BOWLING GREEN - A former Bowling Green State University ethnic studies instructor said he is out of a job because last year he opposed the hiring of the current chairman of the university's ethnic studies department.
Students and supporters of Carlos Adams are planning a rally at the university tomorrow in hopes of persuading officials to offer Mr. Adams a contract.
The university's board of trustees meets at 1 p.m. tomorrow at the Bowen-Thompson Student Union.
Mr. Adams, who has taught in the department for three years, said he believes he was not rehired this year because he voiced opposition to the hiring of Timothy Messer-Kruse as the department's chairman before the 2006-07 academic year.
Mr. Messer-Kruse's hiring created controversy among some students and faculty because of his race - he is white - and the fact that he had never been a chairman of an ethnic studies department.
He is a former chairman of the University of Toledo's history department.
Mr. Adams, who is Latino, said he was not opposed to Mr. Messer-Kruse personally, but brought up the issue of his hiring in what was seen as a continuation of shrinking opportunities for minorities in leadership positions at the university, particularly in positions that promote diversity.
Mr. Messer-Kruse, the first white to lead the ethnic studies department since it was created some 30 years ago, said Mr. Adams' opposition to his hiring had nothing to do with Mr. Adams not being rehired. He said instructors work on year-to-year contracts.
Mr. Messer-Kruse said a national search for instructors turned up simply better qualified candidates.
"I felt this was a form of retaliation and that if things were done right, I would be teaching [in Bowling Green State] in September," Mr. Adams said. "Things weren't done right. The only thing I can tell you is that I want a similar job with similar pay and benefits."
Mr. Messer-Kruse said the faculty search and review are common throughout the campus and search and review in ethnic studies were done no differently than in other departments.
Teri Sharp, a university spokesman, said Mr. Adams was one of three professors who taught in the ethnic studies department this last school year who wasn't hired back.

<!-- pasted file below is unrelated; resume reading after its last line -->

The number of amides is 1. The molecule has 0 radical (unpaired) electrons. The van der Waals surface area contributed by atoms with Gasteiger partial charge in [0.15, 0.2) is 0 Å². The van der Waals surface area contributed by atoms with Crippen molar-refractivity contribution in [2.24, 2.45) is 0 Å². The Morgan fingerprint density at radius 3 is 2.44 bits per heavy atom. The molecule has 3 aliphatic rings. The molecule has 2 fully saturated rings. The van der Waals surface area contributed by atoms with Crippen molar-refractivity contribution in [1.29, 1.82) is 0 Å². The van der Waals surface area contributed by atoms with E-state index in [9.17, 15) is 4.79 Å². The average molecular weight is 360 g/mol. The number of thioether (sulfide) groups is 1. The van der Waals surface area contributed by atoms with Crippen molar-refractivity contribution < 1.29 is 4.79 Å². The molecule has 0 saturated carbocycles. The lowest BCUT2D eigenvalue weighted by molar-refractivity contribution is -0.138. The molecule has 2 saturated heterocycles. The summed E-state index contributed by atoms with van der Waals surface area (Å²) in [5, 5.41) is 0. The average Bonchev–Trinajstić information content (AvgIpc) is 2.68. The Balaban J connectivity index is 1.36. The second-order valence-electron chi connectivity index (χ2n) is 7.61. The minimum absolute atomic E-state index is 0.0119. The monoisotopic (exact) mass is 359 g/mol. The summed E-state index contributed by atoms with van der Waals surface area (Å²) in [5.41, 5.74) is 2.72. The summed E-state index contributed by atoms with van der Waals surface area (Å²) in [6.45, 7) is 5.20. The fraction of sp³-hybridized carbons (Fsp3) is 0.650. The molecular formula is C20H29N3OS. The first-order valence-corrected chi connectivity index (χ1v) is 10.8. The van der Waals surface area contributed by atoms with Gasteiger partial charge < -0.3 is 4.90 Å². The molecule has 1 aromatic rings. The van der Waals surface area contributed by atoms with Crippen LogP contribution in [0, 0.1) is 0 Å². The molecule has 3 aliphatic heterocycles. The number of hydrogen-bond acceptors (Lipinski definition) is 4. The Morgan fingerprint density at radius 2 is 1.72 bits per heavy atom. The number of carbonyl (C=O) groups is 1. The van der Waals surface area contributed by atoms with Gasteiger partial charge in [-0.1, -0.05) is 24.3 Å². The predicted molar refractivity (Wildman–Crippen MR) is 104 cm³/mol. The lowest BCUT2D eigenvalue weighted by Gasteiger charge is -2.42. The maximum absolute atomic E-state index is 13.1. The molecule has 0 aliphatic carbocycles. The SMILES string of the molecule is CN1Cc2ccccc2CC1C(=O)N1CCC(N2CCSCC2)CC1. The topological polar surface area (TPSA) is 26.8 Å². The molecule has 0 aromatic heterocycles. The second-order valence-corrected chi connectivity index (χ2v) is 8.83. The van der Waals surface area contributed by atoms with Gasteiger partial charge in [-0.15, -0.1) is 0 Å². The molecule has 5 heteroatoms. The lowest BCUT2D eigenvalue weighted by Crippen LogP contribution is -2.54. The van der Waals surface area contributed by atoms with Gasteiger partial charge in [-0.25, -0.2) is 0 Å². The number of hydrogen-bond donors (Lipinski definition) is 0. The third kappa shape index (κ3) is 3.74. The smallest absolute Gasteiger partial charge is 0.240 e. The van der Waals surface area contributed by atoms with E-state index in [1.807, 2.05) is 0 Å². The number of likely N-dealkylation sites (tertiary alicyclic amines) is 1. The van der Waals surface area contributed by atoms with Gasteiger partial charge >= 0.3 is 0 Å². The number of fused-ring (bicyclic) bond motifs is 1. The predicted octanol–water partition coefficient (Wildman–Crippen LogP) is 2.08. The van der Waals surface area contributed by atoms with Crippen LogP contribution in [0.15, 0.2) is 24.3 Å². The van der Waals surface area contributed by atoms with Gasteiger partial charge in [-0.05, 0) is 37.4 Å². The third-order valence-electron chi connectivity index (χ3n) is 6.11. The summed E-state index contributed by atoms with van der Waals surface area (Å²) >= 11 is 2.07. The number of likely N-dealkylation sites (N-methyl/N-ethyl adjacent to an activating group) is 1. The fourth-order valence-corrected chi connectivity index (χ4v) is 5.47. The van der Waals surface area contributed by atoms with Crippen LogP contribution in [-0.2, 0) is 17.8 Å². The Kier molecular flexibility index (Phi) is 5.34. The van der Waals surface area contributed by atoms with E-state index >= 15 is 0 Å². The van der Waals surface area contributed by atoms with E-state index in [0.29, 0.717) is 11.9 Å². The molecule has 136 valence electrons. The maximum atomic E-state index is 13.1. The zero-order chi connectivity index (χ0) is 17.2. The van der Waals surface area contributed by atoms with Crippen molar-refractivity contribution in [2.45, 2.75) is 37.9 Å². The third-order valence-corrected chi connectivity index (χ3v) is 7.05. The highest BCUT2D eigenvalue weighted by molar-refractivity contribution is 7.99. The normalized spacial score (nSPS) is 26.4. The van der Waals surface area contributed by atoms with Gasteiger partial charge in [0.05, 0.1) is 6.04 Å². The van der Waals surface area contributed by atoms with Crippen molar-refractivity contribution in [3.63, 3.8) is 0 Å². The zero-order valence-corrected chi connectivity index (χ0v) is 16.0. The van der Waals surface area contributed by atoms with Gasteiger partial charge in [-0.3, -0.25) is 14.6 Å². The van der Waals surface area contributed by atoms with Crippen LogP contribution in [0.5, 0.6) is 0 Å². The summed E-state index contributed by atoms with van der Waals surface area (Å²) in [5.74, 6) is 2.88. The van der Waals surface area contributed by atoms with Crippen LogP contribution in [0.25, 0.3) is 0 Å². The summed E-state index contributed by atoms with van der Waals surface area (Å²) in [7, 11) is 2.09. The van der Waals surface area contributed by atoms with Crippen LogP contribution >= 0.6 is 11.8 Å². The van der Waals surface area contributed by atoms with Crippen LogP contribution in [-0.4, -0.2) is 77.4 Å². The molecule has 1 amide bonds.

"What is a concern to me is individuals who are spreading information that's not true, or misleading individuals on how our department and the university operates," Mr. Messer-Kruse said. "I think it's perfectly acceptable to have students express their interest in certain teachers and publicly support teachers.
"I think if individuals were given the proper information, there would be a lot less fuss about this. Dr. Adams is just one of scores and scores of individuals at this university each year whose contracts expire and apply for new positions and don't obtain those positions. This is routine."
Don Nieman, dean of the university's college of arts and sciences, said he reviewed Mr. Messer-Kruse's hirings and supported them. Mr. Nieman said he does not believe Mr. Adams' opposition to Mr. Messer-Kruse had an impact on the process.
In an April 24 memo obtained by The Blade from Mr. Messer-Kruse to Roger Thibault, an executive associate dean in the college of arts and sciences, Mr. Messer-Kruse gave a brief review of candidates applying for ethnic studies positions, listing their strengths and weaknesses in the view of the hiring committee, also made up of professors Sridevi Menon and Rolando Andrade.
In Mr. Adams' review, Mr. Messer-Kruse stated that there was no need to keep a third person to teach Latino/Latina studies while there were two other professors teaching the subject, and he raised concerns about Mr. Adams' teaching approaches.
Mr. Adams said his students' evaluations were among the highest in the department but were not mentioned in his review comments, while the evaluations were mentioned in support of other professors who were offered contracts.
He said his experience would have allowed him to teach in nearly any ethnic studies course, not just Latino/Latina studies.
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